14 November 2009

America's Once and Future Creed

There once was a time in America when drafting contests were held to judge who wrote beyond compare about America.  During one such competition in 1917, a man named William Tyler Page won the contest with “The American Creed.”  A creed is a system, a doctrine, an oath, an article of faith, as well as a summarization of one’s overarching ideological beliefs.  Individuals who stand by the American Creed base their identity on its core values; more importantly, our creed codifies individuals within our country as members of a nation of people who identify themselves—despite trivial differences and minutiae—as Americans; something greater than themselves.  If you live in the United States of America, and identify yourself as an American, it will be impossible to avoid shivers and goose bumps while reading the American Creed; those uncontrollable sensations that remind you of your morality and mortality.  Breathe it in my Brothers and Sisters, and take heart:

“I believe in the United States of America, as a government of the people, by the people, for the people; whose just powers are derived from the consent of the governed; a democracy in a republic; a sovereign Nation of many sovereign States; a perfect union, one and inseparable; established upon those principles of freedom, equality, justice, and humanity for which American patriots sacrificed their lives and fortunes.

I therefore believe it is my duty to my country to love it, to support its Constitution, to obey its laws, to respect its flag, and to defend it against all enemies.”

Did you feel that?  I hope so.

In merely one hundred words – a feat in itself – Page powerfully summarized both the American political tradition and the responsibilities of every citizen to his or her government.  The American Creed uses passages and phrases from America’s Declaration of Independence, the Preamble to the Constitution, Lincoln's Gettysburg Address, and Daniel Webster’s reply to Robert Y. Hayne in the Senate in 1830.  When Page was asked about what he had written, he said that “It is the summary of the fundamental principles of the American political faith as set forth in its greatest documents, its worthiest traditions, and its greatest leaders.”

Being an American has a different meaning for every person.  What does it mean, to me, to be an American?  Well, by being naturally born in America, you are an American.  That’s a label though, not an explanation of what it means to be an American.  It means so much more than being born here, and I think that people have lost that understanding, due to America’s prosperity in the twentieth-century.  In being an American, you and every American are, above-all-else, free; master of your own destiny within limits of the law; nothing can be forced upon you.  There is value in American freedom; every American is valuable; no man is naturally above the rest.  We are “one nation, under God, indivisible, with liberty and justice for all.”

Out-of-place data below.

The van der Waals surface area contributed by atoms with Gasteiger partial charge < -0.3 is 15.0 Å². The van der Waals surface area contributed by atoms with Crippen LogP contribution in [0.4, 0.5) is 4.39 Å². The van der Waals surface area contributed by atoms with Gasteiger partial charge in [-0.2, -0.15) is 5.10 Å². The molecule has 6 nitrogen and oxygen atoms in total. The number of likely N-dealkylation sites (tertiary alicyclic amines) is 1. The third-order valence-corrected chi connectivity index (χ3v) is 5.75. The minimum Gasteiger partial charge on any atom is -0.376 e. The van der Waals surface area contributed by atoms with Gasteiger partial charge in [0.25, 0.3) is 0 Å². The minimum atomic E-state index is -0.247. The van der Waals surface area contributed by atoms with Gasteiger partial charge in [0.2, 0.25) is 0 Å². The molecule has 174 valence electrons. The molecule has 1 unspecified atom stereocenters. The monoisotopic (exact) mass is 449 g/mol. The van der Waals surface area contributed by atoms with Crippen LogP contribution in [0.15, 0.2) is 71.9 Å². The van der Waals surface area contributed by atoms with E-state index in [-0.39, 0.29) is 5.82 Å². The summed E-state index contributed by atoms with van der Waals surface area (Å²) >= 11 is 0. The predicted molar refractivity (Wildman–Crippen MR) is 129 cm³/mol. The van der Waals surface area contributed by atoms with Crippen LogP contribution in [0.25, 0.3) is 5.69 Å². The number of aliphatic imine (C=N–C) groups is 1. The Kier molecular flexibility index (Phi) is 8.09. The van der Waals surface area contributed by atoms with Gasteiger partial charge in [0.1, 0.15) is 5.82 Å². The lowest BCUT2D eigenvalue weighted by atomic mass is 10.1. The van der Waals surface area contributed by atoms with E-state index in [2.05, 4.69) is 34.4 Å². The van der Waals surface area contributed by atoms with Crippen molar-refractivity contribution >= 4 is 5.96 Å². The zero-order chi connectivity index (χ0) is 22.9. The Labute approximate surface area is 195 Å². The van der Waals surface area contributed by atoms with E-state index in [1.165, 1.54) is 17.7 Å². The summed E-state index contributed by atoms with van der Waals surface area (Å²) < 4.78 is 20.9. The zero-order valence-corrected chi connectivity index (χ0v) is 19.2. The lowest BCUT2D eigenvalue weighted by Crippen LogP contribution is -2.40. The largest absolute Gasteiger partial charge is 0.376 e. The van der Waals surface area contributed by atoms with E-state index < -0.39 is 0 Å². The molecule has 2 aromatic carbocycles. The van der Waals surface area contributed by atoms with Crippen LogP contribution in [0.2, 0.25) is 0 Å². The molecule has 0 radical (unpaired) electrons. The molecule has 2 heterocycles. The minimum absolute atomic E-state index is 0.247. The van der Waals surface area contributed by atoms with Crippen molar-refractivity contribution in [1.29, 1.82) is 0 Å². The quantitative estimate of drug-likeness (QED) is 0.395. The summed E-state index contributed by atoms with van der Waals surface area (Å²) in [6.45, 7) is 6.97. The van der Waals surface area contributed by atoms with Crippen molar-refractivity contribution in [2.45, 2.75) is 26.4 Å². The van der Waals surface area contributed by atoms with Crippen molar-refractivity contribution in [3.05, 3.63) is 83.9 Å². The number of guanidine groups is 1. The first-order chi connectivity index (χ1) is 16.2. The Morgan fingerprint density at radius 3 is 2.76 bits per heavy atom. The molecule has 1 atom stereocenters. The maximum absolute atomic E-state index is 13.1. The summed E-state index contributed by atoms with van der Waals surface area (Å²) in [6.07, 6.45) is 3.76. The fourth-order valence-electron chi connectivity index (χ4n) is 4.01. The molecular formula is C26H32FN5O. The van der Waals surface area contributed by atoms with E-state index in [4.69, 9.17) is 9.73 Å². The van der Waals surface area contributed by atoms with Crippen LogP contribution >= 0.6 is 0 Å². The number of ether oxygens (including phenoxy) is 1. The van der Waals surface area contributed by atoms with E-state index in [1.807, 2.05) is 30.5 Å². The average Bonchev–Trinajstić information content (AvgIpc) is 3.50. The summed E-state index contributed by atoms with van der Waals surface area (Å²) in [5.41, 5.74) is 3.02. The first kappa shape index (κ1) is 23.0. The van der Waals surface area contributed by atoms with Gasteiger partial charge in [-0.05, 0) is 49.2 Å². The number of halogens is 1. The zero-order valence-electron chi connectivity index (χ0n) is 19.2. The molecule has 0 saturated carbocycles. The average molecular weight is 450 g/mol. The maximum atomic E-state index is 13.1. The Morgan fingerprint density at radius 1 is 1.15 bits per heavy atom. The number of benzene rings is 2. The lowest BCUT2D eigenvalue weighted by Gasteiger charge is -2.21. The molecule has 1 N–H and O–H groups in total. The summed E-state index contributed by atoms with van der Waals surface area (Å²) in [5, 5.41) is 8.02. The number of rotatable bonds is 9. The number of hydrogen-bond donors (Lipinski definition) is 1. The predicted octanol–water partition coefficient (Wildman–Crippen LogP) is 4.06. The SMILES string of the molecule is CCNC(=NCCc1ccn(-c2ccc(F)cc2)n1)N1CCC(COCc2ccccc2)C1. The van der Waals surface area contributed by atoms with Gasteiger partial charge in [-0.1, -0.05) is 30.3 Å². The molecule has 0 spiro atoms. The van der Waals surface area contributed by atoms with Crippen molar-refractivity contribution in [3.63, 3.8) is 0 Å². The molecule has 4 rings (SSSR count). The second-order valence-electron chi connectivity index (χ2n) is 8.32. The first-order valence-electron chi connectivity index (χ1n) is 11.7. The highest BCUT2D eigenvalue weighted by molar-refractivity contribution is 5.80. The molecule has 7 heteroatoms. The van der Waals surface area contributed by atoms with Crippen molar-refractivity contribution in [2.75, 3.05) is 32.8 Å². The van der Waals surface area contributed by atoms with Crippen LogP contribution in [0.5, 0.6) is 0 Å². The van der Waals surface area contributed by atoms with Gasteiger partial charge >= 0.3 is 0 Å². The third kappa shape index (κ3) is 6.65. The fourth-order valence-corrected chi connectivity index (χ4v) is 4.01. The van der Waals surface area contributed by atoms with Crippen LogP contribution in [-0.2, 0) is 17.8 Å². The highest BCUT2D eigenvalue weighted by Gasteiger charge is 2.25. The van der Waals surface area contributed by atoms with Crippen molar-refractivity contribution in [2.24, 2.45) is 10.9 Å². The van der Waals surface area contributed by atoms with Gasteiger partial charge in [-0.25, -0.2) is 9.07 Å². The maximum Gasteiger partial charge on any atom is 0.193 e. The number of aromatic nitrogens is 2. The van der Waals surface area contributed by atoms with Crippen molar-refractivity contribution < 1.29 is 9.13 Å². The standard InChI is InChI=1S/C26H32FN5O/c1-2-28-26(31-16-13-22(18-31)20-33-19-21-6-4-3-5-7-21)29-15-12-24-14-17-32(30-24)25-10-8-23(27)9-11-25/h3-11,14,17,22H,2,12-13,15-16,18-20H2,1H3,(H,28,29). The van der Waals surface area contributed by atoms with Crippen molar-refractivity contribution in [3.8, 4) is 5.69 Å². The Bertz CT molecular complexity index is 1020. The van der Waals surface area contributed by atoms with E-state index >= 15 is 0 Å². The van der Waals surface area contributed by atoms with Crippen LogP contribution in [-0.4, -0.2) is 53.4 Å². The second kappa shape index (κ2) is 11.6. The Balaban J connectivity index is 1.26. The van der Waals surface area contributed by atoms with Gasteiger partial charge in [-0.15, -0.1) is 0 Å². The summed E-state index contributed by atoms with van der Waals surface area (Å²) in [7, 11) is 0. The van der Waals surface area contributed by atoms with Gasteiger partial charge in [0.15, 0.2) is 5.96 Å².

The American Creed is something we can believe in, something we should believe in; even more so now than ever before.  The platform of “change we can believe in” appears now more like ancient hieroglyphs for which the key’s been lost.  It was at a time understood, decipherable within the context of the situation.  However, the American Creed is a lasting oath which gives the citizens of this great nation a perspective.  Without its perspective, we’re forced to live in the moment with no ties to the past.  Our nation’s momentum has lost its touch with the perspective granted by its foundations.  How can I, you, we, or America, move forward without a perspective; sans the American Creed?  America does not need change, it requires stability; the strength envisioned in our creed.

The Sophist, Gorgias, founder of classic rhetorical theory said that “If everyone, on every subject, had memory of the past and knowledge of the present and foresight of the future, speech would not do what it does; but as things are, it is easy neither to remember the past nor to consider the present nor to predict the future; so that on most subjects most people take opinion as counselor to the soul;” if there is a more relevant insight in history, I’m yet to find it.  The foundations of rhetoric have not lost their efficacy in over two millennia; should the foundations of America lose theirs, in less than three centuries?  Was the beating heart of our nation – and the creed for which it stands – drowned-out by the charismatic, rhetorical phrases of the future president?  It’s possible, but persuasion is only persuasive when an audience is willing to accept it.  Americans are losing their willingness, and now is the time to remember; believe in what America has—and will—stand for in the future.

What has happened to us, in contrast with previous patriotic generations: our grandparents and great Americans their senior?  Why don’t Americans believe in the future of America today?  Where’s our creed?  Where’s our leader; our Captain America?  Why are we standing idly by while the once experimental form of government known as Democracy, which was predicted to fail, is in front of our eyes being slowly subjugated by the catastrophic politics of yesterday?  What originated our tolerance for failure; a word which I am hesitant to use because it isn’t in my vocabulary, and at a time it wasn’t in America’s either.

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